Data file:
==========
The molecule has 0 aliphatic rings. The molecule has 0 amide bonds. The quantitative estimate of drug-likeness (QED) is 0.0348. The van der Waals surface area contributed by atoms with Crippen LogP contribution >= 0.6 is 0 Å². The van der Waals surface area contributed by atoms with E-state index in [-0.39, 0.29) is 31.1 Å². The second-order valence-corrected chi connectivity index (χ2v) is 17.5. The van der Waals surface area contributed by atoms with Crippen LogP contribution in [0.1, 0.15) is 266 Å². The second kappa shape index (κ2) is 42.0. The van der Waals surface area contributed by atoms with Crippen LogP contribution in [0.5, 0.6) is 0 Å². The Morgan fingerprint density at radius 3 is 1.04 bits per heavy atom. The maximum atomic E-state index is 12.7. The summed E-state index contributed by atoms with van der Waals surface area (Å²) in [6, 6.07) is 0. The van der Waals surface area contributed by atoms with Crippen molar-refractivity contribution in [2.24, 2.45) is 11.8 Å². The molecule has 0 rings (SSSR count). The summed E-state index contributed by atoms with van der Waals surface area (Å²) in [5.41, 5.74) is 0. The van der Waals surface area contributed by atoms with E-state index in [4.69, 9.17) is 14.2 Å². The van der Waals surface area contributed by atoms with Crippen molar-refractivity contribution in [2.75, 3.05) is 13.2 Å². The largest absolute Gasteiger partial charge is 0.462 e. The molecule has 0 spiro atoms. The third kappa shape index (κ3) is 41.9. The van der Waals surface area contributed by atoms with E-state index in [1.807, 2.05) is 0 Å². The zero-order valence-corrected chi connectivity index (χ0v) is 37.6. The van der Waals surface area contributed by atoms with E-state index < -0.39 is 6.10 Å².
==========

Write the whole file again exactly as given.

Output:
The molecule has 0 aliphatic rings. The molecule has 0 amide bonds. The quantitative estimate of drug-likeness (QED) is 0.0348. The van der Waals surface area contributed by atoms with Crippen LogP contribution >= 0.6 is 0 Å². The van der Waals surface area contributed by atoms with E-state index in [-0.39, 0.29) is 31.1 Å². The second-order valence-corrected chi connectivity index (χ2v) is 17.5. The van der Waals surface area contributed by atoms with Crippen LogP contribution in [0.1, 0.15) is 266 Å². The second kappa shape index (κ2) is 42.0. The van der Waals surface area contributed by atoms with Crippen LogP contribution in [0.5, 0.6) is 0 Å². The Morgan fingerprint density at radius 3 is 1.04 bits per heavy atom. The maximum atomic E-state index is 12.7. The summed E-state index contributed by atoms with van der Waals surface area (Å²) in [6, 6.07) is 0. The van der Waals surface area contributed by atoms with Crippen molar-refractivity contribution in [2.24, 2.45) is 11.8 Å². The molecule has 0 rings (SSSR count). The summed E-state index contributed by atoms with van der Waals surface area (Å²) in [5.41, 5.74) is 0. The van der Waals surface area contributed by atoms with E-state index in [4.69, 9.17) is 14.2 Å². The van der Waals surface area contributed by atoms with Crippen molar-refractivity contribution in [2.75, 3.05) is 13.2 Å². The largest absolute Gasteiger partial charge is 0.462 e. The molecule has 0 spiro atoms. The third kappa shape index (κ3) is 41.9. The van der Waals surface area contributed by atoms with E-state index in [1.807, 2.05) is 0 Å². The zero-order valence-corrected chi connectivity index (χ0v) is 37.6. The van der Waals surface area contributed by atoms with E-state index < -0.39 is 6.10 Å².